Nine-Month Delay: New Berlin Airport Won't Open until March 2013
The mayor of Berlin has confirmed that the city's new international airport will not open until March 17, 2013, nine months after its planned June opening. The operators need additional time to complete a fire safety system.
Berlin Mayor Klaus Wowereit sits on a sign at Berlin's BER Airport, whose opening has been delayed until next year.
The city of Berlin announced on Thursday that the German capital's new international airport will first open on March 17, 2013, more than nine months after its previously planned June opening. Berlin Mayor Klaus Wowereit said an earlier opening would not be possible because of technical reasons.
On Tuesday of last week, the city announced it would delaythe airport's planned June 3 opening by an unspecified amount of time. The delay is the second for the airport, which had previously been scheduled to open in November 2011.
Wowereit said the delay until next spring is the result of several factors including the refusal of inspectors to approve interim fire safety measures planned at the aiport until problems with the planned permanent system can be fixed. He also said risks associated with winter would make it difficult to open the facility in winter. "We will do everything to lead the airport to success," Wowereit said.
Wowereit also stated that the airport's main planner, Manfred Körtgen, would be released from his position as a result of the delays. The mayor said that Körtgen, as the official responsible for the construction problem, should have "recognized things in a timely manner."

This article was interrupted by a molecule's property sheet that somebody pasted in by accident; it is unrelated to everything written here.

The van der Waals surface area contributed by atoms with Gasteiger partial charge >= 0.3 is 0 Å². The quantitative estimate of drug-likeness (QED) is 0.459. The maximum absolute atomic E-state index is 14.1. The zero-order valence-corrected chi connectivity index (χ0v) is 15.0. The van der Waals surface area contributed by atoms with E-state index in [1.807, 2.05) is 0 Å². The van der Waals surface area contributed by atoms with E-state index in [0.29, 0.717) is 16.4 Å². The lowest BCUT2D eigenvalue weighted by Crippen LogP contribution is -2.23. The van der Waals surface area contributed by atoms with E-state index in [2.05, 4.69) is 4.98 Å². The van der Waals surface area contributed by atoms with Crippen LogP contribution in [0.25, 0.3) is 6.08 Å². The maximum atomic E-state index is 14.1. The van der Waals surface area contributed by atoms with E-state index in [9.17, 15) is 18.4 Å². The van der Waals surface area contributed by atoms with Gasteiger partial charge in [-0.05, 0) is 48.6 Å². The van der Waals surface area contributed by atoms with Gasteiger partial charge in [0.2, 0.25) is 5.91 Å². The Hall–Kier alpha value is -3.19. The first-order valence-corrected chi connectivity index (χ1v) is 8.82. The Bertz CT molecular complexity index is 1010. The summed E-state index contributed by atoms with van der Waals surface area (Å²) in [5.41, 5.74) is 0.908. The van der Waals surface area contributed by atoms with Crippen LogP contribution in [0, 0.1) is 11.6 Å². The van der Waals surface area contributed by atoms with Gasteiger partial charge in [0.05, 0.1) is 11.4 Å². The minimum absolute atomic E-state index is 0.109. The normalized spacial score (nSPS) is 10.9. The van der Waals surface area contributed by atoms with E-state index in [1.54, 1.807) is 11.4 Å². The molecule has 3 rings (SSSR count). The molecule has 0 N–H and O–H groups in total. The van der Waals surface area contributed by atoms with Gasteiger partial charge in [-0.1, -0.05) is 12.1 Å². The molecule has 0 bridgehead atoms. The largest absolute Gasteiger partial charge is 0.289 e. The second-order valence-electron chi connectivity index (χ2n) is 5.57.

The mayor said the working relationship with general planning consortium PGBBI, which includes the renowned airport architect Meinhard von Gerkan, would also be terminated.
'You Could Call This a Disaster'
Fingers have been pointing blame over the airport's massively delayed opening since the announcement last week. Officials with the city of Berlin, as the airport's operator, have also been forced to answer to criticism. In an address to the city-state's government last Friday, Wowereit stated: "You could call this a disaster -- there's no way of playing it down." The SPD politician, who is also a member of the airport's supervisory board, said many companies and people had been disappointed by the developments and he also apologized to the affected airlines.
Wowereit said that airlines including Lufthansa, Air Berlin and Easyjet had informed the city that they still want to carry out the new flights that had been planned for the new BER Berlin-Brandenburg International Aiport at the city's existing airports, Tegel and Schönefeld, which had been slated for closure after the opening of BER.
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